You wouldn’t be able to put a toe down last week without stepping on a hot take on the Levelling Up and Regeneration Bill. As expected, the previous commitment to a sweeping Planning Bill was distilled down and rolled into the current draft bill, which will now work its way through Parliament.
While the initial parts of the Bill focus on devolution and new regional government, the Bill contains bits and pieces of fairly significant planning reform, most of which will likely result in a big revamp of the NPPF.
The Department kindly hosted an hour-long presentation on the planning elements of the Bill, which was apparently watched by 4,000 people. However, the details will continue to come out as Parliamentary scrutiny ramps up.
Some interesting details have already begun to emerge and will doubtless be seized upon by those Tory backbenchers who derailed Robert Jenrick’s original far reaching reform agenda. Gove has seemingly been more subtle, burying reforms designed to speed up decision making, such as enshrining in law that in the event of a conflict between local and national development policy, deference must be given to national policy over local. Furthermore, local authorities will now not be able to withdraw their own Plan from examination unless the Inspector agrees to it.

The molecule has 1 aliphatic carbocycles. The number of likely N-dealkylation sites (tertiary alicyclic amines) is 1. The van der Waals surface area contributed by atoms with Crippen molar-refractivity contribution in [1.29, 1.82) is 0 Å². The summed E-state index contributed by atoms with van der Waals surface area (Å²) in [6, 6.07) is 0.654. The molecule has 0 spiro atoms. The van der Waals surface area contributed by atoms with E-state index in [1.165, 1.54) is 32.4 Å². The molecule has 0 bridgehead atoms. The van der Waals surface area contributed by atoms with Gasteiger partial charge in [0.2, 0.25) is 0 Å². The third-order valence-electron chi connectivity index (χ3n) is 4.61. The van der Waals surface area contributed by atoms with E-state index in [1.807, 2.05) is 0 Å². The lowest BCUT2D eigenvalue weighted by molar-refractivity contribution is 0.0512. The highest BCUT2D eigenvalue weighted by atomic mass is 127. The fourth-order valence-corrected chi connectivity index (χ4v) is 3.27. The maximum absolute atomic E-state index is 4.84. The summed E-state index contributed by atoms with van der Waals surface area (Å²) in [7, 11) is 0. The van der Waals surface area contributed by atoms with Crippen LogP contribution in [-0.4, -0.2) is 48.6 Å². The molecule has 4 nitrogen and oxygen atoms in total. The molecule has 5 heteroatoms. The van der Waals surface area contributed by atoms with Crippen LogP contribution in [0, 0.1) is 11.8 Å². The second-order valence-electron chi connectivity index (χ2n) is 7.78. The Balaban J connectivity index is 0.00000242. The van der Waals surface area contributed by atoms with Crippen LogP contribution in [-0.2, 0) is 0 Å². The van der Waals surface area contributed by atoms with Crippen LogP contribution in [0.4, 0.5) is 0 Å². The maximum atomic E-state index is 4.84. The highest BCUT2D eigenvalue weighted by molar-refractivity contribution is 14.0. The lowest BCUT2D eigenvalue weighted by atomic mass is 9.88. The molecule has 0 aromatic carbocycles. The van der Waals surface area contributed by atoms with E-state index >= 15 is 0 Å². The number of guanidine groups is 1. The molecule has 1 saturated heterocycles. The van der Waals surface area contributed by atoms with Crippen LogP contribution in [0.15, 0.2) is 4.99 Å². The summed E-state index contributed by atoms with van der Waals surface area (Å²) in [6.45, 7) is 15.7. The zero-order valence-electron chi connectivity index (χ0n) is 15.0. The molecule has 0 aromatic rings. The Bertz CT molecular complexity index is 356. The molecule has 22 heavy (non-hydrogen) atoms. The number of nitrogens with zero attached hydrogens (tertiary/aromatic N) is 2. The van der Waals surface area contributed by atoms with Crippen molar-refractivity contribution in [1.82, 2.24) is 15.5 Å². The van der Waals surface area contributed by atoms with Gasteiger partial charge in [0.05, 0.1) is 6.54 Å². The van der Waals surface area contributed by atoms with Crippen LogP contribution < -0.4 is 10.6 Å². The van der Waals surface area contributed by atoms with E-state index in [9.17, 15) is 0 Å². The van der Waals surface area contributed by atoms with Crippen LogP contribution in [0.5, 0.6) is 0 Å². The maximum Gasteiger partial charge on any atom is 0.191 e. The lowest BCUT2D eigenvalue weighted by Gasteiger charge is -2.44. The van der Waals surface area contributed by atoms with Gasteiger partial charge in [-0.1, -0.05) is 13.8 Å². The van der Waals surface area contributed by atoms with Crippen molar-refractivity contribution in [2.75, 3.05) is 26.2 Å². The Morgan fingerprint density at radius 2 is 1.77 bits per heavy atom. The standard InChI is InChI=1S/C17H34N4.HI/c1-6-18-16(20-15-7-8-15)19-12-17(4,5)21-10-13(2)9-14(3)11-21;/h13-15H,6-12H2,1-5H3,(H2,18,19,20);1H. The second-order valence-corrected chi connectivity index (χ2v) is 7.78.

However, there should be things for councils to be happy about. Authorities with up to date Local Plans will no longer have to maintain a five year housing land supply. The Duty to Cooperate will be scrapped and replaced with a much more watered down “policy test of alignment between authorities”. Councils will see both these concessions which will give them more control when deciding on planning applications and making Local Plans.
Moves to give precedence to local design codes and enshrining building “beautiful” homes should also be welcomed by councillors across the country.
Gove is certainly a seasoned and savvy operator in Government and in Parliament and by bundling up targeted bits of planning reform into the Levelling Up and Regeneration Bill, could yield more concrete results than the direct approach the Government originally envisaged in the Planning White Paper in 2020. Planning reform though, even modest proposals, have proven to be one of the toughest challenges many ministers have taken on over the years. The Tory backbenchers who forced a retreat from Boris Johnson’s ‘Build, Build, Build’ strapline will still have their tails up from that victory and will not let anything slip. We will continue to observe with great interest the Bill’s passage through Parliament and the key battlegrounds that emerge.